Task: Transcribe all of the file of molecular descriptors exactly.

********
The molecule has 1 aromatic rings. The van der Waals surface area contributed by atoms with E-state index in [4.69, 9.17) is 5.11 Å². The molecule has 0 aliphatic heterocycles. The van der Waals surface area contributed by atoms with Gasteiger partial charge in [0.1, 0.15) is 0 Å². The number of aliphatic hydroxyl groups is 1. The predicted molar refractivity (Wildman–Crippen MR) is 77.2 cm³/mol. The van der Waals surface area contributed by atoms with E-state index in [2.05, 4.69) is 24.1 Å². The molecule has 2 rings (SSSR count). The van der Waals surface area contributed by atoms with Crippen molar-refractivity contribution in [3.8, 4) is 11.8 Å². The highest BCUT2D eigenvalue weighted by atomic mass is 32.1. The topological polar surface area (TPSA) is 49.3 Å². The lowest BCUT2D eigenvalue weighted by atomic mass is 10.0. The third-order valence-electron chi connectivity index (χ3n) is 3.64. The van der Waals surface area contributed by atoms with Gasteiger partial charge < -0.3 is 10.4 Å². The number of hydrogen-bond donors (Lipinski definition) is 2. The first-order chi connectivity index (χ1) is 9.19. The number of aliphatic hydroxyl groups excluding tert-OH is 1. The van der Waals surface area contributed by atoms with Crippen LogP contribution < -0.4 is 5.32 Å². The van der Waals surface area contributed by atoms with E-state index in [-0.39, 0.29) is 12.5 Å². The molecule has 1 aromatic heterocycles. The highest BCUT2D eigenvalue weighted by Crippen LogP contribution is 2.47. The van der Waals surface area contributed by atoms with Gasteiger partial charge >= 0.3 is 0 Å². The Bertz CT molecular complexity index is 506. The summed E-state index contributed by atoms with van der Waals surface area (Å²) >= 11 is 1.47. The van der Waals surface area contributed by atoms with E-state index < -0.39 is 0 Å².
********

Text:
The molecule has 1 aromatic rings. The van der Waals surface area contributed by atoms with E-state index in [4.69, 9.17) is 5.11 Å². The molecule has 0 aliphatic heterocycles. The van der Waals surface area contributed by atoms with Gasteiger partial charge in [0.1, 0.15) is 0 Å². The number of aliphatic hydroxyl groups is 1. The predicted molar refractivity (Wildman–Crippen MR) is 77.2 cm³/mol. The van der Waals surface area contributed by atoms with E-state index in [2.05, 4.69) is 24.1 Å². The molecule has 2 rings (SSSR count). The van der Waals surface area contributed by atoms with Crippen molar-refractivity contribution in [3.8, 4) is 11.8 Å². The highest BCUT2D eigenvalue weighted by atomic mass is 32.1. The topological polar surface area (TPSA) is 49.3 Å². The lowest BCUT2D eigenvalue weighted by atomic mass is 10.0. The third-order valence-electron chi connectivity index (χ3n) is 3.64. The van der Waals surface area contributed by atoms with Gasteiger partial charge < -0.3 is 10.4 Å². The number of hydrogen-bond donors (Lipinski definition) is 2. The first-order chi connectivity index (χ1) is 9.19. The number of aliphatic hydroxyl groups excluding tert-OH is 1. The van der Waals surface area contributed by atoms with Crippen LogP contribution < -0.4 is 5.32 Å². The van der Waals surface area contributed by atoms with E-state index in [-0.39, 0.29) is 12.5 Å². The molecule has 1 aromatic heterocycles. The highest BCUT2D eigenvalue weighted by Crippen LogP contribution is 2.47. The van der Waals surface area contributed by atoms with Gasteiger partial charge >= 0.3 is 0 Å². The Bertz CT molecular complexity index is 506. The summed E-state index contributed by atoms with van der Waals surface area (Å²) >= 11 is 1.47. The van der Waals surface area contributed by atoms with E-state index < -0.39 is 0 Å².